Normal People has taken the TV industry by storm, with a beautiful and heart-breaking love story at the centre of it.
The unique connection between the lead characters Marianne and Connell, played by Paul mescal and Daisy Edgar-Jones, unfolded over 12 episodes and shows two young people learning how to love.
With the BBC series now over, if you’re missing out on your dose of romance, here are some of the best TV shows to watch next.
From Fleabag creators Phoebe Waller Bridge and Vicky Jones, Run tells the story of two people who come together again after years apart and take a risk to escape their mundane lives.
The series follows Ruby (Merritt Weaver) and Billy (Domhnall Gleeson), who were once a couple in love and made a pact that if one of them texted the word RUN and the other responded with the same word, they would drop everything and travel across America together.
Seventeen years later, that one-word changes everything and with just the clothes on their back they start on the adventure of a lifetime.
Despite so long apart, they are quick to exchange flirty banter back and forth and instantly relight their old connection, which they find hard to resist.
However, leaving their old lives won't be so easy and doesn’t come without consequences.
Never Have I Ever
Growing up is never easy and for 15-year-old Devi (Maitreyi Ramakrishnan) all she wants is to be one of the cool girls, get hot and find a boyfriend.
Created by Mindy Kaling, it won’t be easy for Devi to change her social status when she is known as the girl whose father died in the middle of her school orchestra concert and was then paralysed for three months due to the shock and grief.
With plenty of withering comebacks, Devi is both endearing and hot tempered and, despite her best intentions, doesn’t always do the right thing.
The series is narrated by John McEnroe and sees a teenage girl trying to deal with grief, her Indian identity and the relationships that mean the most to her.
Past relationships can say a lot about a person and for Dylan (Johnny Flynn) when he is diagnosed with chlamydia, he has to go back and tell every woman he has been intimate with about his diagnosis.
Flashbacks show Dylan’s relationships with each of his exes, revealing why they didn’t work out and the impact they had on his life.
An old romantic who wears his heart on his sleeve, Dylan is always on the lookout for love and each episode is dedicated to an old flame.
Along the way, Dylan is supported by his best friends Evie (Antonia Thomas) and Luke (Daniel Ings) as he discovers that love comes in many different forms.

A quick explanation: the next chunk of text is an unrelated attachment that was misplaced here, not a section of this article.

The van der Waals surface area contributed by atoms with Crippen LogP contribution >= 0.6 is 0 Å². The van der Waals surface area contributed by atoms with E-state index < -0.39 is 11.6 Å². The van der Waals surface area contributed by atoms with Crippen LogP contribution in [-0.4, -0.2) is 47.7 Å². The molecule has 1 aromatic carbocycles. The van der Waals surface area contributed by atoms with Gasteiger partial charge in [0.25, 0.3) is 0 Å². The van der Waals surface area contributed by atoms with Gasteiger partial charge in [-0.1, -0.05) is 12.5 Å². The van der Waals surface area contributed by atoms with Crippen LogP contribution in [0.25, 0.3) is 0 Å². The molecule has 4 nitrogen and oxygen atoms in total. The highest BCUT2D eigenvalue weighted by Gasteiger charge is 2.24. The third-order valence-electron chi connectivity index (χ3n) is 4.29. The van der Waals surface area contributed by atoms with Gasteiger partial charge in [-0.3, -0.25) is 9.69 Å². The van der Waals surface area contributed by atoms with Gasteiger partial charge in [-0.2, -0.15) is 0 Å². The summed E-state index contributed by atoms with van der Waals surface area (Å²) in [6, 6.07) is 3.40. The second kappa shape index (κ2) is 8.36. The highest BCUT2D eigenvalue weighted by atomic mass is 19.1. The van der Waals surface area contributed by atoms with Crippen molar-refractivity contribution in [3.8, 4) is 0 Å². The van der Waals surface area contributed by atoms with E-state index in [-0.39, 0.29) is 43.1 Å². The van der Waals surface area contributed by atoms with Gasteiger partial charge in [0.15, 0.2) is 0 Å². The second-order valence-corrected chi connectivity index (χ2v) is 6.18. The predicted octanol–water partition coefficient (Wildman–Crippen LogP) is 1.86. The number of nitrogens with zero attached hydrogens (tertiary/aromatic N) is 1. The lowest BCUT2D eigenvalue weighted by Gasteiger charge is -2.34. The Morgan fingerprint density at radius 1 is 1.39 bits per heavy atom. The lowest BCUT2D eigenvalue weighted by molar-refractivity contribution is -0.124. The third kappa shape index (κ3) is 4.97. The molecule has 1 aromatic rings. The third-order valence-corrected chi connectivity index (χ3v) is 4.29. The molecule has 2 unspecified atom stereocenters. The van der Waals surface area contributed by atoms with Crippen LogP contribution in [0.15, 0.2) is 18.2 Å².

Jason (Rafe Spall) and Nikki (Esther Smith) are very much in love and have a beautiful and supportive relationship, but there’s just one problem, they can’t have a baby.
Navigating life in their 30s, Jason and Nikki are faced with the question as to what their future holds if they can’t have a family, while surrounded by friends who are growing up and settling down.
Yearning for a family, Jason and Nikki decide to adopt, but with a challenging family, dysfunctional friends, Penny (Imelda Staunton) their social worker and an adoption panel to impress, it won’t be straightforward.
Emotionally honest, the loving banter between Jason and Nikki shows the strength of their relationship even during the hard times.
When Irish primary school teacher Sharon (Sharon Horgan) and American advertising executive Rob (Rob Delaney) meet by chance on a night out in a bar, what starts as a one-night stand leads to an unplanned pregnancy and an unexpected romance.
A random fling soon turns into something serious as the pair negotiate life as a new couple and raising a child together.
The show has a dark and dry humour, dealing with addiction, infidelity and the societal pressure of acting like a grown up all the time.
Taking a brutally honest look at what really makes a marriage, Rob and Sharon learn what it takes to really commit your life to someone.
Created by comedy legend Judd Apatow, when the defiant Mickey (Gillian Jacobs) and the good-hearted Gus (Paul Rust) meet, it’s only a matter of time before they fall in love.
A modern look at the minefield of dating and relationships, Mickey and Gus navigate intimacy, commitment and trust.
Mickey and Gus aren’t without baggage; Mickey is an alcoholic and love/sex addict and Gus is socially awkward and emotionally needy.
Together the totally opposite pair support each other during the highs and lows, while trying to sustain a love that lasts.